Mindfulness Workbook for Addiction: A Guide to Coping with the Grief, Stress and Anger That Trigger Addictive Behaviors
|Author:||REBECCA E. WILLIAMS|
Most addictive behavior is rooted in some type of loss, be it the death of a loved one, coming to terms with limitations set by chronic health problems, or the end of a relationship. By turning to drugs and alcohol, people who have suffered a loss can numb their grief. In the process, they postpone their healing and can drive themselves further into addiction.
The Mindfulness Workbook for Addiction offers readers an effective program for working through their addiction and grief with cognitive behavior therapy (CBT), dialectical behavior therapy (DBT), and acceptance and commitment therapy (ACT). Created by two psychologists who work for Veterans' Affairs, this mindfulness training workbook is effective for treating the emotion dysregulation, stress, depression, and grief that lie at the heart of addiction. No matter the loss, the mindfulness skills in this workbook help readers process their grief, determine the function their addiction is serving, and replace the addiction with healthy coping behaviors.
This book is written for people experiencing current grief and loss, including losing a loved one, the breakup of a relationship, a job loss, chronic health problems or illness, and other stressful life events that foster feelings of loss, who find themselves turning to addictive behaviors in order to cope.
‘The authors have created a tool that can benefit all people who are dealing with addictions. The Mindfulness Workbook for Addiction integrates our best treatments for addiction and the emotional suffering that comes with it. This is a clear, step-by-step approach that will help readers move from trying (and failing) to avoid pain to living the life that they want to live, consistent with their values and free from the substance to which they are addicted. The focus on a nonjudgmental stance and acceptance of one's self while also facing challenges and changing behaviors provides readers with the key tools needed to change their lives.’ -John R. McQuaid, PhD, associate chief of mental health at San Francisco VA Medical Center, professor of clinical psychology in the Department of Psychiatry at the University of California, San Francisco and coauthor of Peaceful Mind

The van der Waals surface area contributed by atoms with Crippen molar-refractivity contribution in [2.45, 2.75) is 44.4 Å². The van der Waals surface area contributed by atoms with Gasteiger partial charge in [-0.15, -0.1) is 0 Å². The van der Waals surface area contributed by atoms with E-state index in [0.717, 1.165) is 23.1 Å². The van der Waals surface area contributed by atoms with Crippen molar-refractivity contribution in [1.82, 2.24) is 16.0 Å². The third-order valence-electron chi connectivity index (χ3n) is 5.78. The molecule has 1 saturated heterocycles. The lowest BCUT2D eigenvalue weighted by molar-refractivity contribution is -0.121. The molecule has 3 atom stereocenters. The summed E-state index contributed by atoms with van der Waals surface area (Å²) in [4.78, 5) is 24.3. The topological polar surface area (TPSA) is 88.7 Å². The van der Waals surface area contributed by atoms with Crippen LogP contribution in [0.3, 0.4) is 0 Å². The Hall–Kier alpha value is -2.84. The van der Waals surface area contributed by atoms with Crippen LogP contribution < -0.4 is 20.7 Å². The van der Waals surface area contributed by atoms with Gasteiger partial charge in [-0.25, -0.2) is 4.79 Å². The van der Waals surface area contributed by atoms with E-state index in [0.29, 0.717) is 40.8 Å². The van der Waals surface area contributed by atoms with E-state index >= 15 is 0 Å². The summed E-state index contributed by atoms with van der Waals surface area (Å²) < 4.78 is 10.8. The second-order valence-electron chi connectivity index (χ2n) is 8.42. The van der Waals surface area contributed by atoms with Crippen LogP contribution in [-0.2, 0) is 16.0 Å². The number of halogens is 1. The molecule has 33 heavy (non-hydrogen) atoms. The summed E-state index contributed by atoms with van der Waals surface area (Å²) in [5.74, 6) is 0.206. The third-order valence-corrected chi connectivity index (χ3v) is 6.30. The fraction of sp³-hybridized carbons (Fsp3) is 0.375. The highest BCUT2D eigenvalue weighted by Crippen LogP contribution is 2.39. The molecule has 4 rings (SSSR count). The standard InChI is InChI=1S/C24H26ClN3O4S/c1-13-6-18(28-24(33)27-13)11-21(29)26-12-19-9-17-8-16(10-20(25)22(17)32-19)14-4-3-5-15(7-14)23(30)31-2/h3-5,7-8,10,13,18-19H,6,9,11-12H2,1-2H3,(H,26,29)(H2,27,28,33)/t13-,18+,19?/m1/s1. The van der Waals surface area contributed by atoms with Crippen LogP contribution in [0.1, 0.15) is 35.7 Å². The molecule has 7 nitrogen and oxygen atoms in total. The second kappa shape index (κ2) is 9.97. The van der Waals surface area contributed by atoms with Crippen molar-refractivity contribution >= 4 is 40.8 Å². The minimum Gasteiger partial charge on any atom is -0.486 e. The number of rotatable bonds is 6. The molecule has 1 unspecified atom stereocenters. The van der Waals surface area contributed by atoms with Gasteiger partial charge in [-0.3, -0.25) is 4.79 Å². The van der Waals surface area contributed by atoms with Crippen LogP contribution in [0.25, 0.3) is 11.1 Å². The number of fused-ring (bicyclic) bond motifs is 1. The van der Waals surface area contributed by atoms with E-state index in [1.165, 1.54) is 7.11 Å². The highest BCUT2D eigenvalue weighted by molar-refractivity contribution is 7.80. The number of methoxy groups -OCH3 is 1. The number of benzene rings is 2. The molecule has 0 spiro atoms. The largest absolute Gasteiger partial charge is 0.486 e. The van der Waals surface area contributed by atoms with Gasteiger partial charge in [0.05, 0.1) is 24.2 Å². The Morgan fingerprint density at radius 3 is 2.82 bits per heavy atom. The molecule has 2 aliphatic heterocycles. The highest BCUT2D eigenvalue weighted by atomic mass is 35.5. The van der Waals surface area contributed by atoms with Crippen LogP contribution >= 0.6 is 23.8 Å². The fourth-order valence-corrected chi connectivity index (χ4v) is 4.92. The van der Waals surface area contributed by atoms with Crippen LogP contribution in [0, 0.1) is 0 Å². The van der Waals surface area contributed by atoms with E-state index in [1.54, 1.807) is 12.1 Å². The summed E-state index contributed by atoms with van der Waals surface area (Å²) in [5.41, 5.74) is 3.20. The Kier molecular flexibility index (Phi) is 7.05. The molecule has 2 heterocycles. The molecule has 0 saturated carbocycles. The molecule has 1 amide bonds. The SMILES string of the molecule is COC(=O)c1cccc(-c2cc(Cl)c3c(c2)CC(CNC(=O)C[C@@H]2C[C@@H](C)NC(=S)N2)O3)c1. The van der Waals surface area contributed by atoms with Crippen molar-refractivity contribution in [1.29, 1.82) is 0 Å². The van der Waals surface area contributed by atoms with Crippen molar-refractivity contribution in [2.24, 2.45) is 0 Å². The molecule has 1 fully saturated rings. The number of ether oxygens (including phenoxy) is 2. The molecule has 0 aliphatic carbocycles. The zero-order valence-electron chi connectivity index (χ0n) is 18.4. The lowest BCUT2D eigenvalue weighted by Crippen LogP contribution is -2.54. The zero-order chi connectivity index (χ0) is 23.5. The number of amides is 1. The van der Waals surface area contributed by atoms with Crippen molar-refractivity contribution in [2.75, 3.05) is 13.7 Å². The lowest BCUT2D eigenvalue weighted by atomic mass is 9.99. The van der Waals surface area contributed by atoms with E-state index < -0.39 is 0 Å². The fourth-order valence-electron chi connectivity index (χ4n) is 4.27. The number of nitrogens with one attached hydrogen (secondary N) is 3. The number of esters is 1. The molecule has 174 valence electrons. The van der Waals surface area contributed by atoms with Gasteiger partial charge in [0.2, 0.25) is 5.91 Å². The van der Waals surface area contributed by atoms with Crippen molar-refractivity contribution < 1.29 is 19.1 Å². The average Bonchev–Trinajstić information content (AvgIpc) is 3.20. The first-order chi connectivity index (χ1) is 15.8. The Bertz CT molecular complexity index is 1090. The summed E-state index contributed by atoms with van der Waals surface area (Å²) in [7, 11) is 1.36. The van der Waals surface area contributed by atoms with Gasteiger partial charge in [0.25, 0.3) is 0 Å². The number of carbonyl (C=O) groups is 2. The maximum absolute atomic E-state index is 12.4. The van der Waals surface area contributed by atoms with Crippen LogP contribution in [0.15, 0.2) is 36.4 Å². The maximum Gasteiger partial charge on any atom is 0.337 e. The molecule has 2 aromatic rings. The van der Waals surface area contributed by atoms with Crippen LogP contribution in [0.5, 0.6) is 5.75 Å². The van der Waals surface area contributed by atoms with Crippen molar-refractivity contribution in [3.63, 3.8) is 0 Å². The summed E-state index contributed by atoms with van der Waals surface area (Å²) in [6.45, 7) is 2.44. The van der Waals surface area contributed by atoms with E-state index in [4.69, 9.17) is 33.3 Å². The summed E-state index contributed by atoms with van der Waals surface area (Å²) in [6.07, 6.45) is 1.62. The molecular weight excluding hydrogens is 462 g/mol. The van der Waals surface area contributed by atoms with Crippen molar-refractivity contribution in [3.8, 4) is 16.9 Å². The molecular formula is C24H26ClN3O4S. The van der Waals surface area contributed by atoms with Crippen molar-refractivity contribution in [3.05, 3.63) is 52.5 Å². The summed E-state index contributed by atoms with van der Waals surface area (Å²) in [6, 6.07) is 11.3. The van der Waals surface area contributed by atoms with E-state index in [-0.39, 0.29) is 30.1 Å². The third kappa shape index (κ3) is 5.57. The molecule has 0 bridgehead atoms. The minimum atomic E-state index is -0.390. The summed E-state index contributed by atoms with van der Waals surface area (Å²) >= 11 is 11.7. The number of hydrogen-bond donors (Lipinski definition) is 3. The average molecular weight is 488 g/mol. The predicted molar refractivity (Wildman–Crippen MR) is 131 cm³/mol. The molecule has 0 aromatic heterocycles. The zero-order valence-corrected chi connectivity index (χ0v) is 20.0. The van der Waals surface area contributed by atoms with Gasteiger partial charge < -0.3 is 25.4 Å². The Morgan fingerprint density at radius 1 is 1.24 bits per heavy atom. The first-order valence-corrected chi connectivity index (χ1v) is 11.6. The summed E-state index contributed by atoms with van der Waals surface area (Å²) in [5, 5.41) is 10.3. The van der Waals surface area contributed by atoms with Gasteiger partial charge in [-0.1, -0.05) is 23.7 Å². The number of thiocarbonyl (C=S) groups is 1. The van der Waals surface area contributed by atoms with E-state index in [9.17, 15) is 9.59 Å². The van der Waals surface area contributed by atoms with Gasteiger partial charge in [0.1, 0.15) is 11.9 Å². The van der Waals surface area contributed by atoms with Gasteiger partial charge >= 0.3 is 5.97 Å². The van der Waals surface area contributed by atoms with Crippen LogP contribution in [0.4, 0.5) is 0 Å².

'What a gift! This wonderful workbook will help you understand how addictions function as a false remedy for negative feelings. It is packed with stories, metaphors, worksheets, and activities that will teach you how to befriend your mind and use it as a resource for recovery and fulfillment. The authors use everyday language to describe the complexities of the human condition, and help you systematically learn and practice skills to accept your feelings, live with integrity by honoring your values, and enrich your relationships. The workbook can be used by individuals or groups and will make a great adjunct for psychotherapy.' —Heidi A. Zetzer, PhD, director of the Hosford Counseling & Psychological Services Clinic at the University of California, Santa Barbara
Rebecca E. Williams, PhD, is a clinical psychologist specializing in recovery from mental illness and addictions. She is director of the Veterans Administration San Diego Healthcare System's Wellness and Vocational Enrichment Clinic and the Psychosocial Rehabilitation and Recovery Center. She is currently associate clinical professor in the Department of Psychiatry at the University of California, San Diego and adjunct faculty at the University of San Diego. She is coauthor of Couples Therapy for Alcoholism.